As part of the “California Rebuild”
legislative package, Sen. Toni Atkins (D-San Diego) introduced SB 2
, The Building Homes and Jobs Act. This measure establishes a permanent source of funding for affordable rental or ownership housing, supportive housing, emergency shelters, transitional housing and other housing needs via a $75 recordation fee on real estate transaction documents. It is estimated that this fee will generate hundreds of millions of dollars annually for much needed housing.
“California has made significant progress recently in promoting economic and social justice and fighting climate change, but serious challenges remain, and at the top of the list is our infrastructure,” said Sen. Toni Atkins. “The Senate Democrats’ legislative package on infrastructure — including my bill, SB 2, to create a permanent source of funding for badly needed affordable housing — will go a long way toward improving quality of life for Californians and grow our state’s economy.”
SB 2 allocates 50 percent of the proceeds to local governments, so that they may be used to address housing needs at the local level. This measure will also help leverage additional federal, local and private investment including nontraditional funding sources such as tax increment and innovative preventative services.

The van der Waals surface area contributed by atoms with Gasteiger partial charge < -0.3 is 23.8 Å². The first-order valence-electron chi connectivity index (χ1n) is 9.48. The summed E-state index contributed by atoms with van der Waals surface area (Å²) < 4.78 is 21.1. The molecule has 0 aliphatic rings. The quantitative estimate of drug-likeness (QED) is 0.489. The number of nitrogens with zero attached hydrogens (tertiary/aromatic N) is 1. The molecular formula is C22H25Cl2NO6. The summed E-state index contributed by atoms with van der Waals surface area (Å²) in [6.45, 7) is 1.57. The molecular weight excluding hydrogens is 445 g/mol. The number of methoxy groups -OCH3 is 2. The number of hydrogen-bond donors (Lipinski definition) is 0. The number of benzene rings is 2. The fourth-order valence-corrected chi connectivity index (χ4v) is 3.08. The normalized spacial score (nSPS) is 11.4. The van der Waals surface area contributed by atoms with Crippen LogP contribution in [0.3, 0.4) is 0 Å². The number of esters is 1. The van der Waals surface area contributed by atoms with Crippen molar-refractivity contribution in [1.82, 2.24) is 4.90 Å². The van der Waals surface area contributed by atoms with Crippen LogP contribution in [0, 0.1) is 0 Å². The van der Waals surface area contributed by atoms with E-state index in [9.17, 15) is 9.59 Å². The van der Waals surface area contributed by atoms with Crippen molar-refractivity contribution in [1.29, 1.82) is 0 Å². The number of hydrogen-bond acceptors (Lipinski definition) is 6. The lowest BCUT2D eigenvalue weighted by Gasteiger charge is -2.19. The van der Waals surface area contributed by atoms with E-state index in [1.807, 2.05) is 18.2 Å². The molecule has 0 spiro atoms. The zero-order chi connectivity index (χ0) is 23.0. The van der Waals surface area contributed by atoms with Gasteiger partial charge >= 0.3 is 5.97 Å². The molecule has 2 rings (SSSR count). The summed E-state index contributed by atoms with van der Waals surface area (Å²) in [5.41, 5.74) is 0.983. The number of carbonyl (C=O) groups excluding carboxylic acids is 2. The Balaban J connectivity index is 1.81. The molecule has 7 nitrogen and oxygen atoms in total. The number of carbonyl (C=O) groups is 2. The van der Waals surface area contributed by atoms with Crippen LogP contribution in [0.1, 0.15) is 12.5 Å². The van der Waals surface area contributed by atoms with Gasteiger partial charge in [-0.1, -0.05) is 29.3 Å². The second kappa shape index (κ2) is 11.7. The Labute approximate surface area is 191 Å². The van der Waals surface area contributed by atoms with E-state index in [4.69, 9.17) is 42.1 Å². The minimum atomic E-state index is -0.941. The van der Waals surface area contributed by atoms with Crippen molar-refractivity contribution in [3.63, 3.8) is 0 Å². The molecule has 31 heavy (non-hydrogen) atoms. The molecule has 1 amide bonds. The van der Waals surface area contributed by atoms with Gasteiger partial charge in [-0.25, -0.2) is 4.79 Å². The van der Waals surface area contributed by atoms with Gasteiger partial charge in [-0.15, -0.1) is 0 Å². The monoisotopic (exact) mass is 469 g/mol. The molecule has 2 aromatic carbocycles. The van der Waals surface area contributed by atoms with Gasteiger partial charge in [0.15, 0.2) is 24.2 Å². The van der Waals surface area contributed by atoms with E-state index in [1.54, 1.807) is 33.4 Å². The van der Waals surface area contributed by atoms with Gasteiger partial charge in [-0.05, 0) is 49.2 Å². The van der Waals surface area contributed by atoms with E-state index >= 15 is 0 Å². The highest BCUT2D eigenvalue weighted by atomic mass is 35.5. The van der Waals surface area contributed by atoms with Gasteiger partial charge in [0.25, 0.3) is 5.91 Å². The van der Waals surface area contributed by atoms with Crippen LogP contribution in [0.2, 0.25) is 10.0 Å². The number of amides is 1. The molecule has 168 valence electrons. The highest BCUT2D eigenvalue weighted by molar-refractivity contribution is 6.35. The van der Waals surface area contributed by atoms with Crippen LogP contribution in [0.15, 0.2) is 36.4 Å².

As a companion measure, Sen. Jim Beall (D-San Jose) introduced SB 3
, The Affordable Housing Bond Act of 2018, authorizes a $3 billion general obligation bond to fund existing and highly successful affordable housing programs and infill infrastructure projects.
The funding in SB 3 is allocated to the housing programs that were funded in Proposition 1C of 2006 in the following amounts:
- $1.5 billion to the existing Multifamily Housing Program (MHP) to assist in the construction, rehabilitation, and preservation of permanent and transitional rental housing for persons with incomes of up to 60 percent of the area median income.
- $600 million to the Transit-Oriented Development and Infill Infrastructure Account, which the bill creates within the Fund, and allocates as follows:
- $200 million for the Transit-Oriented Development Implementation Program;
- $300 million for the Infill Infrastructure Financing Account for infill incentive grants to assist in new construction or rehabilitation of infrastructure that supports high-density affordable and mixed-income housing; and
- $100 million for the Building Equity and Growth in Neighborhoods (BEGIN) Program Fund to make grants to cities and counties to assist qualified first-time home buyers with down payments.
- $600 million to the Special Populations Housing Account, and allocates as follows:
- $300 million to the existing Joe Serna, Jr. Farmworker Housing Grant Fund; and
- $300 million to the Local Housing Trust Fund to provide matching grants to local public agencies and nonprofit organizations that raise money for affordable housing.
- $300 million for the existing CalHome Program to provide direct, forgivable loans for mortgage assistance.
The League is pleased to strongly support both SB 2 and SB 3. Cities are eager to provide affordable housing, but with the loss of over $1 billion per year of redevelopment housing funds they lack the resources to do so. These measures will go a long way to fill the gap.